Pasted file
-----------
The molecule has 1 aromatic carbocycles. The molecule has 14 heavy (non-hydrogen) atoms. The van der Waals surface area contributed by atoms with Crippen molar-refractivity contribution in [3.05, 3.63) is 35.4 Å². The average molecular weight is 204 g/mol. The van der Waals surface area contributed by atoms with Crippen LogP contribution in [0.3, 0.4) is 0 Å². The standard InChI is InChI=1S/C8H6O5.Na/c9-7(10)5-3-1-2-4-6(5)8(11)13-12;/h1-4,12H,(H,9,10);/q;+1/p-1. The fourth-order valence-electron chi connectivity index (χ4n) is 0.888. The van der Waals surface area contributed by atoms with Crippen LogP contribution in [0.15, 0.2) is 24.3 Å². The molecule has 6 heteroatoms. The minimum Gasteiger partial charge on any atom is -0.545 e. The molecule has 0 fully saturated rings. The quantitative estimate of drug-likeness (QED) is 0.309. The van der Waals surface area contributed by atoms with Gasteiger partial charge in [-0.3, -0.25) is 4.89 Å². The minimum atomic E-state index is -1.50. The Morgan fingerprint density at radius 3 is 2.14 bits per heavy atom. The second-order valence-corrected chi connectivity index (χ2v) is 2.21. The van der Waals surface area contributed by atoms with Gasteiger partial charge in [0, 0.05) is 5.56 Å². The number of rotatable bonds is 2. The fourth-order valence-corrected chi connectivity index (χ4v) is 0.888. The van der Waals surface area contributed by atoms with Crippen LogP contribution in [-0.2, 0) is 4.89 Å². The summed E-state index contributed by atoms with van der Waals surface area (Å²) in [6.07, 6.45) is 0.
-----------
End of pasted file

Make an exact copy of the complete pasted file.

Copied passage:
The molecule has 1 aromatic carbocycles. The molecule has 14 heavy (non-hydrogen) atoms. The van der Waals surface area contributed by atoms with Crippen molar-refractivity contribution in [3.05, 3.63) is 35.4 Å². The average molecular weight is 204 g/mol. The van der Waals surface area contributed by atoms with Crippen LogP contribution in [0.3, 0.4) is 0 Å². The standard InChI is InChI=1S/C8H6O5.Na/c9-7(10)5-3-1-2-4-6(5)8(11)13-12;/h1-4,12H,(H,9,10);/q;+1/p-1. The fourth-order valence-electron chi connectivity index (χ4n) is 0.888. The van der Waals surface area contributed by atoms with Crippen LogP contribution in [0.15, 0.2) is 24.3 Å². The molecule has 6 heteroatoms. The minimum Gasteiger partial charge on any atom is -0.545 e. The molecule has 0 fully saturated rings. The quantitative estimate of drug-likeness (QED) is 0.309. The van der Waals surface area contributed by atoms with Gasteiger partial charge in [-0.3, -0.25) is 4.89 Å². The minimum atomic E-state index is -1.50. The Morgan fingerprint density at radius 3 is 2.14 bits per heavy atom. The second-order valence-corrected chi connectivity index (χ2v) is 2.21. The van der Waals surface area contributed by atoms with Gasteiger partial charge in [0, 0.05) is 5.56 Å². The number of rotatable bonds is 2. The fourth-order valence-corrected chi connectivity index (χ4v) is 0.888. The van der Waals surface area contributed by atoms with Crippen LogP contribution in [-0.2, 0) is 4.89 Å². The summed E-state index contributed by atoms with van der Waals surface area (Å²) in [6.07, 6.45) is 0.